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Old 23-04-2013, 09:43   #16
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Re: Perkins 4.108 Overheating While Under Load

Yeah, the overflow reservoir
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Old 23-04-2013, 18:52   #17
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They say a picture says a thousand words. Well, a video says a million:



This is what happens when the engine reaches operating temperature of 180 degrees.
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Old 23-04-2013, 19:18   #18
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Re: Perkins 4.108 Overheating While Under Load

No Bueno.

The brown coolant is troubling, as is the steam at operating temperature.

If you have access to a cooling system pressure tester, take off the heat exchanger cap and pressurize the system to the rating on the cap (it should be stamped onto the cap) with the engine off. It should hold that pressure for at least a few hours if the engine is cold. If the pressure bleeds down right away, find out where it's going. (out the exhaust? into the cylinders? into the bilge?)

One more check is to run it with the cap off. Top the coolant up, then start it up. There should NOT be bubbles coming up. If you have the cooling system pressure tester, install it without pressurizing and start the engine from cold. It should NOT build up any pressure within a few seconds. If so, it is likely a head gasket or cracked cylinder head.
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Old 24-04-2013, 10:08   #19
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Re: Perkins 4.108 Overheating While Under Load

Looks like exhaust gas....? does it do it cold also?
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Old 24-04-2013, 10:35   #20
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Re: Perkins 4.108 Overheating While Under Load

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Originally Posted by Cheechako View Post
Looks like exhaust gas....? does it do it cold also?
Yes, it happens at all temperatures. Changes in RPM do not make a noticeable difference in the output either.

What would be the most common form of intrusion of exhaust gas into the coolant on an engine that hasn't really been put into service...? My first thoughts are either the manifold or head gasket...
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Old 24-04-2013, 10:44   #21
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Re: Perkins 4.108 Overheating While Under Load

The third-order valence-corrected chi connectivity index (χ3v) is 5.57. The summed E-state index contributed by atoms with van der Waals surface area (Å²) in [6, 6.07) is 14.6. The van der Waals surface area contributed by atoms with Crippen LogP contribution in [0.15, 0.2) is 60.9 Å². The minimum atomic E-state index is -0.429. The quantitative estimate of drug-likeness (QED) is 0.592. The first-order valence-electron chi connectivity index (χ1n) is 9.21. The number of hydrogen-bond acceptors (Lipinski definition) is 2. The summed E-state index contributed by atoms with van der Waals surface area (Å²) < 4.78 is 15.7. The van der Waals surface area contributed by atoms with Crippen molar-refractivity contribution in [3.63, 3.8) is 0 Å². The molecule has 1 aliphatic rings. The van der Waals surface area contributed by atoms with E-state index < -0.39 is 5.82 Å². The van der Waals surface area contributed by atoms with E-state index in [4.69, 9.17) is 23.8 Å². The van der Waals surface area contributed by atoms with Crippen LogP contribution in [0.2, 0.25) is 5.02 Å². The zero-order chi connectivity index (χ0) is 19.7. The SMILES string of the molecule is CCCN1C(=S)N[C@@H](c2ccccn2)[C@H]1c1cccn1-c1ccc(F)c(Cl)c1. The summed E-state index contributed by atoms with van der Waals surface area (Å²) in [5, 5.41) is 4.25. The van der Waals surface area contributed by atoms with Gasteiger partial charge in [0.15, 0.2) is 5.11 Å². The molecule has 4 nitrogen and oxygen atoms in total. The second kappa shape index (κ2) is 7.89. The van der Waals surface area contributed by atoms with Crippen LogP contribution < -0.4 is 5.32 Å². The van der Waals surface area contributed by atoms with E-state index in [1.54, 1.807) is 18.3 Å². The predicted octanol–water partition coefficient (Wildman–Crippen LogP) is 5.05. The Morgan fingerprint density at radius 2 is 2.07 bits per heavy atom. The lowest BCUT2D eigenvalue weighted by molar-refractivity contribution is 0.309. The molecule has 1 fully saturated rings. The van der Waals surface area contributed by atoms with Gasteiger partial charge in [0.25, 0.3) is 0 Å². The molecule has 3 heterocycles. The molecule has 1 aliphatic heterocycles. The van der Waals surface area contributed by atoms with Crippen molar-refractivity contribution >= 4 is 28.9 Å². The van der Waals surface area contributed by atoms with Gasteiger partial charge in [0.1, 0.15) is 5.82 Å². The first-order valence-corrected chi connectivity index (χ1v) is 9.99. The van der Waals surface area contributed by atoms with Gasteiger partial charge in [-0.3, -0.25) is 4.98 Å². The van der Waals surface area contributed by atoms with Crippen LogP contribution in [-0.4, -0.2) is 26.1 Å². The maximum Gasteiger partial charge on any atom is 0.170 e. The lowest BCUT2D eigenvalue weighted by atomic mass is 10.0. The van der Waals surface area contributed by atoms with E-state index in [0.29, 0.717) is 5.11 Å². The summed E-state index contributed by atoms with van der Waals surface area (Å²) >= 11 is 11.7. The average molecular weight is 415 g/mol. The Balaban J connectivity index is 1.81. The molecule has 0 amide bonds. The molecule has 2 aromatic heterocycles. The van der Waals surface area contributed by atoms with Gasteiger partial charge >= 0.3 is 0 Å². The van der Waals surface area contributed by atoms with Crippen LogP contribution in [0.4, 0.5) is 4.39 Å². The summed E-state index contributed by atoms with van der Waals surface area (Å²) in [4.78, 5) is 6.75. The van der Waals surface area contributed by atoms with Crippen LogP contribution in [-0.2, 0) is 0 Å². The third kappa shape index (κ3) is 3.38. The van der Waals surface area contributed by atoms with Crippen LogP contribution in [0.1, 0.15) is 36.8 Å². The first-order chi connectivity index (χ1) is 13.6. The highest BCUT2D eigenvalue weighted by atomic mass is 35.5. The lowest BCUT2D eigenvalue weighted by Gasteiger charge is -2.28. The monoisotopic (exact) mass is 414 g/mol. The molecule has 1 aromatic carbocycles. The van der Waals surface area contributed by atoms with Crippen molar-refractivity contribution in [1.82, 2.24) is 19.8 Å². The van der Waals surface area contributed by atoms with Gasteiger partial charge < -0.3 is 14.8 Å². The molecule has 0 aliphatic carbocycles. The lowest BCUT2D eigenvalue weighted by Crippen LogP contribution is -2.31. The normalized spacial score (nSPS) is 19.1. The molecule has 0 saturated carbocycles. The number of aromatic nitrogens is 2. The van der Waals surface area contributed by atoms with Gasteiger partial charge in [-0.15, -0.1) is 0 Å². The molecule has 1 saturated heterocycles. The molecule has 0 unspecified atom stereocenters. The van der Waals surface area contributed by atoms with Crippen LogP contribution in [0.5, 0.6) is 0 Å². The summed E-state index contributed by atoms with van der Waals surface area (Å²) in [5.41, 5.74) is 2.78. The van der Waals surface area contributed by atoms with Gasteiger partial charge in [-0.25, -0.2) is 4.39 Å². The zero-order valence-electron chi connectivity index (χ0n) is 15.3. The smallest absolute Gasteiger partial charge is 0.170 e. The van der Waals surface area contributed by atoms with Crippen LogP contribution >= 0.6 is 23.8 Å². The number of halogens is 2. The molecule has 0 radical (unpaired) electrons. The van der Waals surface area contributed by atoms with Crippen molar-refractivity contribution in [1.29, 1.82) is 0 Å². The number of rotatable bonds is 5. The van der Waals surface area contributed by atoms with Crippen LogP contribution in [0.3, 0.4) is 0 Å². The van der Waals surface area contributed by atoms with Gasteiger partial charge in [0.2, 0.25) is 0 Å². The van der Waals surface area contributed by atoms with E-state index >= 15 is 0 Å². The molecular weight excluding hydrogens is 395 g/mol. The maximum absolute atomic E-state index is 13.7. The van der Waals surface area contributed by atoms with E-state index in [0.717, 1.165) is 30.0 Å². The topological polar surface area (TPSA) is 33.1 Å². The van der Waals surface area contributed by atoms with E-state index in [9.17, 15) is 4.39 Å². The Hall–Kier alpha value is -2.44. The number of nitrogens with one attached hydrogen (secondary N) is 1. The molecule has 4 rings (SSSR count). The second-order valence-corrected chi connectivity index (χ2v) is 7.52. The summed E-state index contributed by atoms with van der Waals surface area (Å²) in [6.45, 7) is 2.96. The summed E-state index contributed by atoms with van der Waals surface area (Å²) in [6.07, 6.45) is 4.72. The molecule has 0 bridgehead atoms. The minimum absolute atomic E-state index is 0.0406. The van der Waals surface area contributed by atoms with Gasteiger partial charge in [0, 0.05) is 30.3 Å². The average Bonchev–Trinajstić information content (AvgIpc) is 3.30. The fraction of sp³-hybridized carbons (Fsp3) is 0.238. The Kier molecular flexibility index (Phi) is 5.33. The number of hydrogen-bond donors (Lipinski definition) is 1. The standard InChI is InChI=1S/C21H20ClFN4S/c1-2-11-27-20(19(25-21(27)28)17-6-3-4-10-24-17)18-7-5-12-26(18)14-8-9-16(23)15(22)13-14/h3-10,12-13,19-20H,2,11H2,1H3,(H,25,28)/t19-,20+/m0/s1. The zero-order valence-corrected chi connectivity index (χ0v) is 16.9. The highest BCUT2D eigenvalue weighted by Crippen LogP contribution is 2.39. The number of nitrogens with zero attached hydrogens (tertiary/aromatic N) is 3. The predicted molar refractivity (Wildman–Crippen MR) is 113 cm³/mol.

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Yes, it happens at all temperatures. Changes in RPM do not make a noticeable difference in the output either.

What would be the most common form of intrusion of exhaust gas into the coolant on an engine that hasn't really been put into service...? My first thoughts are either the manifold or head gasket...

Head gasket ! if you bleed all the air pockets from the coolant side and with the cap off you still see bubles coming is most probably a head gasket blowing gasses to the coolant , the brown color dont bother me as is very usual when the iron block rust inside , you need to flush the system more than twice to get ride off of most rust inside and take off both draining screws in the block to drain the bottom of block, if the engine never be in service for a long time and is new or rebuild it you know that the head need to be retorqued after some hours of service , check if this is be done before... Cheers.
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Old 28-04-2013, 00:55   #22
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Re: Perkins 4.108 Overheating While Under Load

Just as a matter of interest have you checked the sea water inlet pipes and filter for restricted flow ? Remove the inlet water end plate(3 bolts) on the gearbox oil cooler as the tube stack may be blocked/restricted.
On engines that have been laid up/out of use for long periods the vanes on the Jabsco seawater impeller become brittle and break, it may be worth removing the cover and checking.
If fitting a replacement you don't need any special tools, just a pair of angled long nose pliers, use copperslip(anti seize compound) on the splined shaft and coat the impeller liberally in washing up liquid and it will slide into place easily, don't worry about the direction of the vanes, the moment you start the engine they will align themselves.
A couple of tips on seawater pumps, if replacing an impellor that has broken vanes, use a household vacuum cleaner and place the nozzle up the outlet pipe of the pump, any pieces of broken vanes that have gone up the pipe and caught at the heat exchanger tube stack will be sucked back out, if left in they will restrict the water flow and cause overheating under load. I would recommend fitting a replacement impellor cover with one made by a company called Speedseal, it's a very very easy conversion but makes any future work on the seawater pump childs play.
I hope this is helpful and doesn't cloud the issue or go 'off thread'.